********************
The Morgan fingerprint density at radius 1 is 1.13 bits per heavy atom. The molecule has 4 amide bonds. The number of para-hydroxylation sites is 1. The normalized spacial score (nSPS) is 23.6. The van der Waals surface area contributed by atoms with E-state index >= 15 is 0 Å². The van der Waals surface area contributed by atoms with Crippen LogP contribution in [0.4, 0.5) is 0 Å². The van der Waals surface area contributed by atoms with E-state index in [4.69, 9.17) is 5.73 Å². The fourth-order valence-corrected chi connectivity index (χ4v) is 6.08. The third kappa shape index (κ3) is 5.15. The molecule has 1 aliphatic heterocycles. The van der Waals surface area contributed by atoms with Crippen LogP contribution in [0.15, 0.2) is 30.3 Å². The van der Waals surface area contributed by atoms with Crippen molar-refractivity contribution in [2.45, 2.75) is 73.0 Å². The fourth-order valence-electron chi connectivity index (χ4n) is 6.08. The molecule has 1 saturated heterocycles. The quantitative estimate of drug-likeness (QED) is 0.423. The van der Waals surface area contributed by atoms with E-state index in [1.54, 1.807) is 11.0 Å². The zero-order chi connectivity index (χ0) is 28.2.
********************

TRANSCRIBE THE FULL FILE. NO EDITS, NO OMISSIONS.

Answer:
The Morgan fingerprint density at radius 1 is 1.13 bits per heavy atom. The molecule has 4 amide bonds. The number of para-hydroxylation sites is 1. The normalized spacial score (nSPS) is 23.6. The van der Waals surface area contributed by atoms with E-state index >= 15 is 0 Å². The van der Waals surface area contributed by atoms with Crippen LogP contribution in [0.4, 0.5) is 0 Å². The van der Waals surface area contributed by atoms with E-state index in [4.69, 9.17) is 5.73 Å². The fourth-order valence-corrected chi connectivity index (χ4v) is 6.08. The third kappa shape index (κ3) is 5.15. The molecule has 1 aliphatic heterocycles. The van der Waals surface area contributed by atoms with Crippen LogP contribution in [0.15, 0.2) is 30.3 Å². The van der Waals surface area contributed by atoms with Crippen molar-refractivity contribution in [2.45, 2.75) is 73.0 Å². The fourth-order valence-electron chi connectivity index (χ4n) is 6.08. The molecule has 1 saturated heterocycles. The quantitative estimate of drug-likeness (QED) is 0.423. The van der Waals surface area contributed by atoms with E-state index in [1.54, 1.807) is 11.0 Å². The zero-order chi connectivity index (χ0) is 28.2.